Obviously any family will have a rough transitional period where the adopted and bio-families are getting used to eachother, but my family is heavy laden in land mines that I would like to do my best to avoid or at least put minimal pressure on. And spending significant dates (holidays, birthdays, etc.) away from my family in order to be with the bio-family would not be possible except on rare occasions (ask me how many holidays we have not spent with the 5 core members of my family together. I can count them on one hand). That is not a permanent solution.

Ugh, I feel like none of this is coming out right. I feel like anyone who doesn't know me or my family would read this and think "Is this girl for real?" Yes my family is almost unhealthily close. Yes my mom, sister, and I have to work together to keep dad and my brother from hiding in their rooms through every holiday get together. We are functionally dysfunctional, I like to say. Its a delicate balancing act we have learned and I'm not going to screw that up just because my lady parts refuse to give me a biological child.

So, long story short, am I a bad person if I go into adoption looking for only a semi-open relationship with the bio-parents? Obviously as the child gets older, she could get to know those people on her own terms. I don't intend to shut the door completely and they would be honored in our home whether she sees them regularly or not. I just can't move forward with this process and only think about how adopting will impact M and I - it is going to affect our entire family. I have to do right by my brother and take into consideration how bizarre and alien this will seem from his perspective - and then do what I can to minimize the weirdness for him. Otherwise I'm just creating a GIANT problem that will make my whole family (and adopted child) suffer.

Does any of this make sense to any one besides me?


  1. Yes, that makes perfect sense. You are watching out for what is best for YOU, which also includes your family. I don't know a lot about adoption - is closed adoption considered bad or inappropriate these days? In my opinion, I believe people usually put their children up for adoption because they are not in a good place (or willing) to raise them themselves, in which case I wouldn't necessarily want to expose my baby to that. But again, I don't know much about it.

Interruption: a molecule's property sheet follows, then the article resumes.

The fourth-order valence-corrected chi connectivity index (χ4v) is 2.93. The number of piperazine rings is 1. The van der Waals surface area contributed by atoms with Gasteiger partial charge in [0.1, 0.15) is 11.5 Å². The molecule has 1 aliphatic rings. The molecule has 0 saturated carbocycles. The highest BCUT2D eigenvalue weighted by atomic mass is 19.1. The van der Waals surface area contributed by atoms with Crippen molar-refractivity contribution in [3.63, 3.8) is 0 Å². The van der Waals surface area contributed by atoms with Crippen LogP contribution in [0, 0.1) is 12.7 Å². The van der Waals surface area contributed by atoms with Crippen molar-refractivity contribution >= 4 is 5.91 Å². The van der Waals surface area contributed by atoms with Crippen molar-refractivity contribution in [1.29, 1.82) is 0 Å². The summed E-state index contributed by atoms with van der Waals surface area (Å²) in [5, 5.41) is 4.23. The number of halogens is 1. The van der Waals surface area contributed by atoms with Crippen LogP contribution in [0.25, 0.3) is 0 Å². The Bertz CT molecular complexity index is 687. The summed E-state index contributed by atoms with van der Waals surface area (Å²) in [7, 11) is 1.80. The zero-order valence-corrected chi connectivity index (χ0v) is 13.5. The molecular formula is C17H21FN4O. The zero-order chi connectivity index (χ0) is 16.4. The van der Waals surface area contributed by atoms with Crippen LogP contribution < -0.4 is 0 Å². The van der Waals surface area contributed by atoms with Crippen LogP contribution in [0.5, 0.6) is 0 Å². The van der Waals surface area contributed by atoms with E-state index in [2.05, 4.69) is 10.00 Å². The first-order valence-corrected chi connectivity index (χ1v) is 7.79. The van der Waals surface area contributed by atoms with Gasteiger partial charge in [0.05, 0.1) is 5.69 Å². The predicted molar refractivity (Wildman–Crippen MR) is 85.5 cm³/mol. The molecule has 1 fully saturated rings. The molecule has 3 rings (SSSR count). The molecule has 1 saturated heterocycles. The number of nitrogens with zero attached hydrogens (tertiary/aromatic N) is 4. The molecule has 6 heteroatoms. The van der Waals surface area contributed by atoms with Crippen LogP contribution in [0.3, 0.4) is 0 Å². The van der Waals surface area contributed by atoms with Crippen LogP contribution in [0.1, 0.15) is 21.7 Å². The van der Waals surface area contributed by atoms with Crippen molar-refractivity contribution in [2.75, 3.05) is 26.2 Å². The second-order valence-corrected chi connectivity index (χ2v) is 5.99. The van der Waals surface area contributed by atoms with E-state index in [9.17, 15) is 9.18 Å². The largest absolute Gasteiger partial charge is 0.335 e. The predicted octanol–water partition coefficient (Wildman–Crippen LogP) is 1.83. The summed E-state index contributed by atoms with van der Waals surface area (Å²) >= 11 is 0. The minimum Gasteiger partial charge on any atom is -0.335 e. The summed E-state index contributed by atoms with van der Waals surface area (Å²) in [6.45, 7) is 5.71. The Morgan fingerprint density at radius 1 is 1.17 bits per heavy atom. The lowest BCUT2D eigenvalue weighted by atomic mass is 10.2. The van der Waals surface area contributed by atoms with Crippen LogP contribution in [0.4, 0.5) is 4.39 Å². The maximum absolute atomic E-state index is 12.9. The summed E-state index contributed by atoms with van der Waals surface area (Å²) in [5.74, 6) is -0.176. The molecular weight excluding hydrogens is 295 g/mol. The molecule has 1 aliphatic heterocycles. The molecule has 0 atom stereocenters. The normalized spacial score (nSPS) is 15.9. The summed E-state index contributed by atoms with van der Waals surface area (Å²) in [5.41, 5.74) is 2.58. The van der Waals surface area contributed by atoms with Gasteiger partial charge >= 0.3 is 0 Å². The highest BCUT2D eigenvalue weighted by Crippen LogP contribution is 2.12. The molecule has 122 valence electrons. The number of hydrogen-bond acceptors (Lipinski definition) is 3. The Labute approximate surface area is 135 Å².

In the end, kudos to you for thinking about you and your family and choosing to make the right decision for you, not what an agency or society tells you you should do (if that is what is causing you to question it). Good luck!!

    1. Thank you so much for the affirmation! Like I said, I have zero real life experience with adoption and the more I read the more I felt like I was going to irrevocably screw up my child if they couldn't see their bio-family. This whole process is very confusing, I'm glad someone outside of my family could make sense of my word-vomit up there :-)

  2. I don't think you are a bad person for this at all. When we started pursuing adoption we quickly realized a full open adoption was not for us, for different reasons. Every situation is unique and you have to do what is right for you and your family.

    That being said I know that some adoption agencies will not work with you unless you agree to an open adoption. I very much disagree with this. That is very much something that needs to be decided between birth mom / adoptive family, it is not something a agency should mandate.

    Our agency primarily does semi-open adoptions. We are more than willing to send letters, pictures and updates as often as the birth mom wants. When our child turns 18 if they would like to meet her then we support that 100%. But there will not be any direct contact until then.

    I do not think badly of open adoption at all. I applaud those who have done it and has made it work. It is just not something we are comfortable with.